• Gender expression: This is the way we show our gender to the world around us through such manifestations as clothing, hairstyles, and mannerisms to name a few.
  • Gender identity: A person’s internal sense of themselves as a specific gender.  A cisgender person has a gender identity consistent with the sex they were assigned at birth.  A transgender person has a gender identity that does not match the sex they were assigned at birth. Gender, however, is a spectrum and is not limited to just two possibilities. A person may have a non-binary gender identity meaning they do not identify strictly as a boy or a girl. 
  • LGBTQ+ or LGBTQIA: Abbreviation for Lesbian, Gay, Bisexual, Transgender, Queer, and Other; abbreviation for Lesbian, Gay, Bisexual, Transgender, Queer, Intersex and Asexual. Both terms are umbrella terms that are often used to refer to the community as a whole. 
  • Implicit bias: The attitudes or stereotypes that affect our understanding, actions, and decisions in an unconscious manner. These biases, which encompass both favorable and unfavorable assessments, are activated involuntarily and without an individual’s awareness or intentional control.  Everyone is susceptible to implicit biases.
  • Inclusivity/Inclusiveness: Encompassing all; taking every individual’s experience and identity into account and creating conditions where all feel accepted, safe, empowered, supported, and affirmed. An inclusive school or organization expands its sense of community to include all, cultivating belonging and giving all an equal voice. Inclusivity also promotes and enacts the sharing of power and recognition of interdependence, where authorizing individuals and community members share responsibility for expressing core values and maintaining respect for differences in the spirit of care and cooperation.
  • Microaggressions: Microaggressions are subtle words, cues, and/or behaviors that insult, invalidate, or exclude traditionally marginalized group members. The long-term effect of microaggressions can be a significant negative effect on one’s health.
  • Multiculturalism: The presence of many distinctive cultures and the manifestation of cultural components and derivatives (e.g. language, values, religion, race, communication styles, etc.) in a given setting. Multiculturalism promotes the understanding of, and respect for cultural differences, and celebrates them as source of community strength. Multiculturalism is also defined as set of programs, policies, and practices that enable and maximize the benefits of diversity in a school community or organization.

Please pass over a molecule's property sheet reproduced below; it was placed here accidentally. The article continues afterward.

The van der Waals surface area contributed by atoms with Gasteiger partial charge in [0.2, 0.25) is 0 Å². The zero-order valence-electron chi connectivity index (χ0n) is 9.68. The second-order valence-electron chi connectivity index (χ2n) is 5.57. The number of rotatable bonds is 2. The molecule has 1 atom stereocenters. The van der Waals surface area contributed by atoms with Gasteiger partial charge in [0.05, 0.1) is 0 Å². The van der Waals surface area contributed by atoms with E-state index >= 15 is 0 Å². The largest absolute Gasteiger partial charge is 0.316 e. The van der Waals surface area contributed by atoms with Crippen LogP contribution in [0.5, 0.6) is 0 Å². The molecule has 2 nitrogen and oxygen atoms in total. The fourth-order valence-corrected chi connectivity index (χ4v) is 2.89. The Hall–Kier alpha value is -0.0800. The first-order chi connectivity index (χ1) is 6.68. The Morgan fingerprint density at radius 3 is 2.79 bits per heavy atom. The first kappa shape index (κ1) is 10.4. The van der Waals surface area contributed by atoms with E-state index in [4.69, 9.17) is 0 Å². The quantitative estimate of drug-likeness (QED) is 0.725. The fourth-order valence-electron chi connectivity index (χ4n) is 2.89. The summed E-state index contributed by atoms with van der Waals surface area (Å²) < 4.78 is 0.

• People of Color: A collective term for men and women of Asian, African, Latin and Native American backgrounds; as opposed to the collective “White.”
  • Privilege: Systemic favoring, enriching, valuing, validating, and including of certain social identities over others. Individuals cannot “opt out” of systems of privilege; rather these systems are inherent to the society in which we live.
  • Race: A social construct that divides people into groups based on factors such as physical appearance, ancestry, culture, history, etc.; a social, historical and political classification system.
  • Racism: A system of advantage based on race. This advantage occurs at the individual, cultural and institutional levels.  Racism can also be defined as prejudice plus power.
  • Sexual orientation: A concept referring to a person’s sexual desire in relation to the sex/gender to which they are attracted; the fact of being heterosexual, homosexual, bisexual, asexual, or pansexual.
  • Social class (as in upper class, middle class, working class): Refers to people’s socio-economic status, based on factors such as wealth, occupation, education, income, etc.
Sources for these definitions include the National Association of Independent Schools, ADL, The BIPOC Project, Racial Equity Tools, The Kirwan Institute for the Study of Race and Ethnicity at The Ohio State University, Lakeside School, and Dr. Beverly Daniel Tatum’s Why Are All the Black Kids Sitting Together in the Cafeteria.